Compact implementation of Mustache logic-less templating. Fork of Stache.

pip install staching==0.0.2



Compact implementation of the Mustache logic-less templating language. This is a fork of the Stache project. See:

The biggest changes are:

  • The render_js functionality has been removed making stache an even lighter weight implementation of Mustache

  • Formatting line feeds after Mustache section tags were not being stripped properly staching now distinguishes between block and inline section tags and formats appropriately

  • is a single file so can be easily embedded in another project without it being an external dependency

  • can be run from the command line to render a template with json data

  • Convenience functions

Implements everything from Mustache.5 except for lambdas in one small python file.

Plus five new things:

  • Implied closing tags {{/}}
  • Self referencer {{.}},
  • Existence check {{?exists}}{{/exists}}
  • Data pusher {{< blah}}{{/blah}}
  • Default {{:default}}

Quick Start

import staching

# setup the data dictionary

with open(pathtotemplatefile, "r") as fp:
    content = staching.render(, data)

Compiles all the templates and returns a template object.

stacher = Stache()
# setup data dict
content = stacher.render_template('template_name', data)


Fast lightweight implementation. It consists of two main methods, _tokenize, and _parse, both python generators. _tokenize creates tokens and _parse consumes and renders them.

Existing Stuff


Renders the value of tag, html escaped, within the current scope

{{{unescape}}} & {{&unescape}}

Don't html escape the value


Section blocks. Renders the enclosed block if

  • section is true
  • section exists

If section exists and is a(n):

  • Array: It renders the enclosed block for each element in the array, placing the current element in scope
  • Dict: It renders the enclosed block once and places the Dict as the current scope


Renders the enclosed block if invert is an empty string, empty array, false, or doesn't exist. The opposite the the section block.

{{! comments - ignore me }}

Ignores the text within the tag


Looks up the partial template and renders it with the current context

New Stuff

{{/}} Implied closing tag

Whenever you use {{/}} it implies the closing of the nearest block.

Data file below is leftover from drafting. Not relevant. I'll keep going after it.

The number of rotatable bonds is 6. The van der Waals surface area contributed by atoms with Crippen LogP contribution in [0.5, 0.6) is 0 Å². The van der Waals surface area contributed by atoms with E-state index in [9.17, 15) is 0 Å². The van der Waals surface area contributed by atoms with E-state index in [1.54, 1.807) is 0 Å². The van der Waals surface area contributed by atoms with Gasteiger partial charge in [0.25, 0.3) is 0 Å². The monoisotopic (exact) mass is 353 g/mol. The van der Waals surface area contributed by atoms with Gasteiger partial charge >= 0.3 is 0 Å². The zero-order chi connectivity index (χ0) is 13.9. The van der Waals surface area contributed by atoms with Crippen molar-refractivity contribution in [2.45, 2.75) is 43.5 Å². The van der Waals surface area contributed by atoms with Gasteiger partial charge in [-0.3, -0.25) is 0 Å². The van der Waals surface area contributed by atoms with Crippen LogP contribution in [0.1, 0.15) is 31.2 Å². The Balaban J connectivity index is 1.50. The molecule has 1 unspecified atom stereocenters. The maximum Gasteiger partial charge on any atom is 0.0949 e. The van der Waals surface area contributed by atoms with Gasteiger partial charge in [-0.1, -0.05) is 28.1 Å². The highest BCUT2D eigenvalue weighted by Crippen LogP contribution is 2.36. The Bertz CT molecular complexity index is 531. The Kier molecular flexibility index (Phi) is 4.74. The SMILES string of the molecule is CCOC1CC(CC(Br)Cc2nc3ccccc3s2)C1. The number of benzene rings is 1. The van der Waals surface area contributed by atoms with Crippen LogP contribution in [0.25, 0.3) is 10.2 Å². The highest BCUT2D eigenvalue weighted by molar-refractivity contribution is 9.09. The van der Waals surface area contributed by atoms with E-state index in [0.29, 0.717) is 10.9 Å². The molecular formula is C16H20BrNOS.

{{#open}}stuff goes here{{/}}

Is the same as:

{{#open}}stuff goes here{{/open}}

{{.}} Self Referencer

This renders the current "scope". This is useful if you want to iterate over an array and wrap them.


with array = [1,2,3,'yay'] will produce:


Existence Check {{?exists}}{{/}}

Forces a check of the tag name, rather than imply that it is a section block. This is useful for check if an array has members rather than iterate over the members


with {array: [1, 2, 3, 4]} results in:


as opposed to


which would render



This is equivalent to {{default}}{{^default}}stuff{{/}}

It renders the enclosed section if default doesn't exist, empty or false

{{<thing}} Pusher {{/thing}}

It renders the inner block and adds it to the global scope.

It takes this. You can put anything in here.
{{tags}}, {{#blocks}}{{/blocks}}, etc.

and it populates the global scope with a key of thing. Watch out, it can override existing vars. A convention such as


or similiar will help with collisions. This is helpful if you want to use stache templates for masterpages/inheritance. Lets say you have these templates:

master =

<div id="header">

<div id="footer">

page =




Rendering the page template with {'name': 'Stachio'} will produce

<div id="header">

<div id="footer">

You can also apply the inverted block or default block to supply default blocks

master =

<div id="header">
{{^header}}Default Header{{/header}}

<div id="footer">
{{:footer}}Default Footer{{/footer}}

Rendering {{<footer}}Custom Footer{{/footer}}{{>master}} with {} will produce

<div id="header">
Default Header

<div id="footer">
Custom Footer


pip install staching


You can run python or if you have nosetests:

cd staching




>>> from staching import Stache
>>> Stache().render("Hello {{who}}!", dict(who="World"))
Hello World


>>> import staching
>>> Stache.render("Hello {{world}}!", dict(world="Stache!"))
Hello Stache!

To populate partials:

>>> from staching import Stache
>>> stachio = Stache()
>>> stachio.add_template('main', 'a = {{a}};')
>>> stachio.add_template('main1', 'b = [ {{#b}}{{.}} {{/b}}];')
>>> stachio.add_template('main2', 'stachio')
>>> stachio.add_template('woah', '{{>main}} {{>main1}} {{>main2}}')
>>> stachio.render_template('woah',dict(a=1, b=[1,2,3,4,5]))
a = 1; b = [ 1 2 3 4 5 ] stachio

If you want to put in dynamic file loading of partials you can override Stache().templates with a dict() like object and override the __get__ and load the template in __get__ if it doesn't exist. Once you load up the template, you'll need to call self.add_template(template_name, template) to tokenize the template.

I don't think this is ideal though... Ideas for populating partials are welcome.

Efficient use with async wsgi:

For wsgi apps that support async, you can yield parts of the rendered template as they render. render_iter and render_template_iter both produce iterators that are yield'ed as it is generated.

>>> for part in Stache.render_iter("Hello {{world}}!", dict(world="Stache!")):
>>>     yield part